Limbo also has a big Daft Punk feel to it, with some truly monstrous drum fills from Ben.

“That was a fun one. It felt like all three albums coming together. For Ben, particularly in the verses, we kept pushing it and telling him to play more and more until every time that section comes in it feels like a huge drum fill. That’s something that dance music doesn’t do. That’s where the human aspect of it all comes in... I guess we wanted to humanize that disco feel.“

You started out on keys, and have previously written tracks such as Hole In Your Heart on a Rhodes bass. Would it be fair to call this album more keyboard-inspired?

“A lot of these songs started on keys – like Limbo, which started with that intro on keys. Those parts would become the glue of the songs. Because a lot of these songs were so rhythmic an and lyrics at a piano. To be honest, I could barely play the basslines, let alone start singing at the same time. I’ve only just learned how to play Trouble’s Coming properly for the live shows, it’s so difficult for me.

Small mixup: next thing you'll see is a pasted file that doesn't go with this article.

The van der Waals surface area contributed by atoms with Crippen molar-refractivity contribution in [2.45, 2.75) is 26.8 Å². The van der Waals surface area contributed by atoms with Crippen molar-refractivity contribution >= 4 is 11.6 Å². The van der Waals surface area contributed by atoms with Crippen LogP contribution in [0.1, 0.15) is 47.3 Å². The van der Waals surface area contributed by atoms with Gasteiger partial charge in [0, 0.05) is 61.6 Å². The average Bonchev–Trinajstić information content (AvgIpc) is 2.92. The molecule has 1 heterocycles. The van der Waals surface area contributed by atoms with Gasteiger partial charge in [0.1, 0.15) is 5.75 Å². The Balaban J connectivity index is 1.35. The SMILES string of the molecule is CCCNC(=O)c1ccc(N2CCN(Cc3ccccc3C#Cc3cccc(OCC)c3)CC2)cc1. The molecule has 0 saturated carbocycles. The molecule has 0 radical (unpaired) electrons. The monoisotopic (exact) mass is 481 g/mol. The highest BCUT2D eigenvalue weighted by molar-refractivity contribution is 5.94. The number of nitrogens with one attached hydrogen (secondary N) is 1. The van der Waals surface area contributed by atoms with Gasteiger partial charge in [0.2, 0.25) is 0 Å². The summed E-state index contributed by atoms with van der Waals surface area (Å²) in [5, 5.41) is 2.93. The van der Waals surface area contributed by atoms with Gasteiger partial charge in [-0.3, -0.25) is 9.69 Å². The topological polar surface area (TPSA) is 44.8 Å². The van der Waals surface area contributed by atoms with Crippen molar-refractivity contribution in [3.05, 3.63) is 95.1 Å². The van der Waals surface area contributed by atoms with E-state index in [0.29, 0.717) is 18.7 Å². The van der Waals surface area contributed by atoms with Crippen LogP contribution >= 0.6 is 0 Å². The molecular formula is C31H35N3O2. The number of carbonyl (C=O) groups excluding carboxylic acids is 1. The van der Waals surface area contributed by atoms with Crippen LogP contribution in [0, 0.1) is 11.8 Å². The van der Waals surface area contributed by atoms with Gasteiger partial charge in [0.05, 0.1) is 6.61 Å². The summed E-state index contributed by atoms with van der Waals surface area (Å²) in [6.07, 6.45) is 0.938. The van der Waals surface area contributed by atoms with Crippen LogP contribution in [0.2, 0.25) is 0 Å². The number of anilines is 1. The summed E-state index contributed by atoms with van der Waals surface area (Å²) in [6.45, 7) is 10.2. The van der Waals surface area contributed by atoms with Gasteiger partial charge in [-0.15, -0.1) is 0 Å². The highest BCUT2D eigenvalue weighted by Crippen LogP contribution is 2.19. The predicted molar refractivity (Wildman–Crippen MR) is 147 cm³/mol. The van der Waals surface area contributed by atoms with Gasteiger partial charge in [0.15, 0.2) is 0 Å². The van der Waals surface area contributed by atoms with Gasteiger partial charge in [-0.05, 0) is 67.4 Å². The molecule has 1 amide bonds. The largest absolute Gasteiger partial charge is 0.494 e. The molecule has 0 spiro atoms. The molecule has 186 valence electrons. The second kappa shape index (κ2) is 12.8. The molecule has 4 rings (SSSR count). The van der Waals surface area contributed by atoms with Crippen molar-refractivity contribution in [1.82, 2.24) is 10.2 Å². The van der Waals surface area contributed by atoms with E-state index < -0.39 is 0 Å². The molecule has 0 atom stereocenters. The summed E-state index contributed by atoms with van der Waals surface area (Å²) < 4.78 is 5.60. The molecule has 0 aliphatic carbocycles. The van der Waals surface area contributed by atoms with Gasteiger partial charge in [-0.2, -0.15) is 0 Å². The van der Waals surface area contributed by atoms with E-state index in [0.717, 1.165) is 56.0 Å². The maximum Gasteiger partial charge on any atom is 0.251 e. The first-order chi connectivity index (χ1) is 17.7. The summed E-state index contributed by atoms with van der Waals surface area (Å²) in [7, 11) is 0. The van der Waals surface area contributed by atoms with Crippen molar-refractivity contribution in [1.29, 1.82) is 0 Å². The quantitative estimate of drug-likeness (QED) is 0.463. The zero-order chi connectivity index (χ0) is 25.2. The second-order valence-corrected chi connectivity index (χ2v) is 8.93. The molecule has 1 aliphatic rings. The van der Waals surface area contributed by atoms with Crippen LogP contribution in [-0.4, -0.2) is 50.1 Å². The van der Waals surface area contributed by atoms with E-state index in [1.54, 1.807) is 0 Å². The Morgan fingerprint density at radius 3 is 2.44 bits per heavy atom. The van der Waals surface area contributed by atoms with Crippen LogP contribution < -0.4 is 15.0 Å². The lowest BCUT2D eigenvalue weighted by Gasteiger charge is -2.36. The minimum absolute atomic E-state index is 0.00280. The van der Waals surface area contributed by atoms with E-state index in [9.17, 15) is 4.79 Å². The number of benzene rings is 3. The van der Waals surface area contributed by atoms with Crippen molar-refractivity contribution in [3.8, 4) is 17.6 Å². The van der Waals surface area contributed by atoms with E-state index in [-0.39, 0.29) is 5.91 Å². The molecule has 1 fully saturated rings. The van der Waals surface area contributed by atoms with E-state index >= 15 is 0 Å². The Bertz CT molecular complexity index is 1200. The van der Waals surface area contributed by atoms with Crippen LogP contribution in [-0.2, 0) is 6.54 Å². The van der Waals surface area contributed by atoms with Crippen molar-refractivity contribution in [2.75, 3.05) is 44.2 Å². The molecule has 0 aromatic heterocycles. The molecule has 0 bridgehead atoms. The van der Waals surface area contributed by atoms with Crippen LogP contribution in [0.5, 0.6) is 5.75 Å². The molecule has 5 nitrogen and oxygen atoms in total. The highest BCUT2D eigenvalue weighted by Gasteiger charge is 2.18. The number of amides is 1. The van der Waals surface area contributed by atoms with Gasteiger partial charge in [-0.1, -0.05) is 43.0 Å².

“Being at the piano felt much easier, but also allowed me to really focus on the words, which is something I really wanted to get better at. By not being blasted in the face by riffs and beats, it meant I could the lyrics under more of a microscope and I guess feel a bit more vulnerable – which is what pianos seem to bring out of me...“

Your bass feels EQ’d a bit differently on this album too, with more of a nasal bite.

“Yeah, I became fascinated by those kinds of tones – almost making my bass sound smaller but deeper. I’d add more sub and bottom end, and then push certain other frequencies too. In the studio we were calling it the stereo wasps, leaving a huge hole in the mix. We wanted the drums to be really fucking loud on these songs, like the driving force of everything.

And you’re using some much lower tunings this time round, too.

“Yeah, it’s funny I’m often playing higher up the neck but actually in B at points – using those really low octaves. I’d almost say it’s an inversion of the first record, more like a bass sound than a guitar sound. But I get the guitar sound by playing higher up the neck rather than playing lower and emulating those higher frequencies.“

Honestly, whenever I learn a new technique I always write a song. When I learned hammer-ons, I wrote Figure It Out – which is all left-hand – and Come On Over

Speaking of guitar sounds – simple as it may be, what you’re playing in Boilermaker feels like a homage to Jimmy Page...